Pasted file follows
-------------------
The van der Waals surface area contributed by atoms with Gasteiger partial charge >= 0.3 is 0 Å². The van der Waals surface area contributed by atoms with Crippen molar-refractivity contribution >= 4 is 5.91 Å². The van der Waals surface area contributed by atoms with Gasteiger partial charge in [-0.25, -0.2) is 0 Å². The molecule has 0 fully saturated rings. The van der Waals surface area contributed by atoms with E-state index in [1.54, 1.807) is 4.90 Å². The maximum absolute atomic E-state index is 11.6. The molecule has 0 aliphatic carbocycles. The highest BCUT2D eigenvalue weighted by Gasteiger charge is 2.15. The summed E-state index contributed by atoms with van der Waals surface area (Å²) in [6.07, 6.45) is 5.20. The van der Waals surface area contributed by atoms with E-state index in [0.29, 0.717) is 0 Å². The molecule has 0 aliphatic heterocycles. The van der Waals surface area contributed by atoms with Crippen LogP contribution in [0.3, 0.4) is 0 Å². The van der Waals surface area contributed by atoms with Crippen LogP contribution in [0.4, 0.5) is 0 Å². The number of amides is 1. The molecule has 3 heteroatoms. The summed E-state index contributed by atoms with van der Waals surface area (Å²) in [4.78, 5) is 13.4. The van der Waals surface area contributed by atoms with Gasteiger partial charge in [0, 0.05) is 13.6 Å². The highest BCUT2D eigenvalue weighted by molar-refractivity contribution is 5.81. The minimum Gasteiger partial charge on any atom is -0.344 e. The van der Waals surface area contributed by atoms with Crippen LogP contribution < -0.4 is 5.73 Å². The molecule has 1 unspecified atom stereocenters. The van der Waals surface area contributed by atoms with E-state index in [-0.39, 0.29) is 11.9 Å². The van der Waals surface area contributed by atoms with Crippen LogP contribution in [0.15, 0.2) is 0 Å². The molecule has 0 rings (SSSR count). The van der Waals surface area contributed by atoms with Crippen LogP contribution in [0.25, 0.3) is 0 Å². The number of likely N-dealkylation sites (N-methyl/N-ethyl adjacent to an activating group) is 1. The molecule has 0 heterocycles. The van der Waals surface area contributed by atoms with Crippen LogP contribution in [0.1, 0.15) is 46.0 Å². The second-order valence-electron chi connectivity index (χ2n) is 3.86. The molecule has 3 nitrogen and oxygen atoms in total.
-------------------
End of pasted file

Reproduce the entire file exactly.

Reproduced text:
The van der Waals surface area contributed by atoms with Gasteiger partial charge >= 0.3 is 0 Å². The van der Waals surface area contributed by atoms with Crippen molar-refractivity contribution >= 4 is 5.91 Å². The van der Waals surface area contributed by atoms with Gasteiger partial charge in [-0.25, -0.2) is 0 Å². The molecule has 0 fully saturated rings. The van der Waals surface area contributed by atoms with E-state index in [1.54, 1.807) is 4.90 Å². The maximum absolute atomic E-state index is 11.6. The molecule has 0 aliphatic carbocycles. The highest BCUT2D eigenvalue weighted by Gasteiger charge is 2.15. The summed E-state index contributed by atoms with van der Waals surface area (Å²) in [6.07, 6.45) is 5.20. The van der Waals surface area contributed by atoms with E-state index in [0.29, 0.717) is 0 Å². The molecule has 0 aliphatic heterocycles. The van der Waals surface area contributed by atoms with Crippen LogP contribution in [0.3, 0.4) is 0 Å². The van der Waals surface area contributed by atoms with Crippen LogP contribution in [0.4, 0.5) is 0 Å². The number of amides is 1. The molecule has 3 heteroatoms. The summed E-state index contributed by atoms with van der Waals surface area (Å²) in [4.78, 5) is 13.4. The van der Waals surface area contributed by atoms with Gasteiger partial charge in [0, 0.05) is 13.6 Å². The highest BCUT2D eigenvalue weighted by molar-refractivity contribution is 5.81. The minimum Gasteiger partial charge on any atom is -0.344 e. The van der Waals surface area contributed by atoms with Crippen LogP contribution < -0.4 is 5.73 Å². The molecule has 1 unspecified atom stereocenters. The van der Waals surface area contributed by atoms with E-state index in [-0.39, 0.29) is 11.9 Å². The van der Waals surface area contributed by atoms with Crippen LogP contribution in [0.15, 0.2) is 0 Å². The molecule has 0 rings (SSSR count). The van der Waals surface area contributed by atoms with Crippen LogP contribution in [0.25, 0.3) is 0 Å². The number of likely N-dealkylation sites (N-methyl/N-ethyl adjacent to an activating group) is 1. The molecule has 0 heterocycles. The van der Waals surface area contributed by atoms with Crippen LogP contribution in [0.1, 0.15) is 46.0 Å². The second-order valence-electron chi connectivity index (χ2n) is 3.86. The molecule has 3 nitrogen and oxygen atoms in total.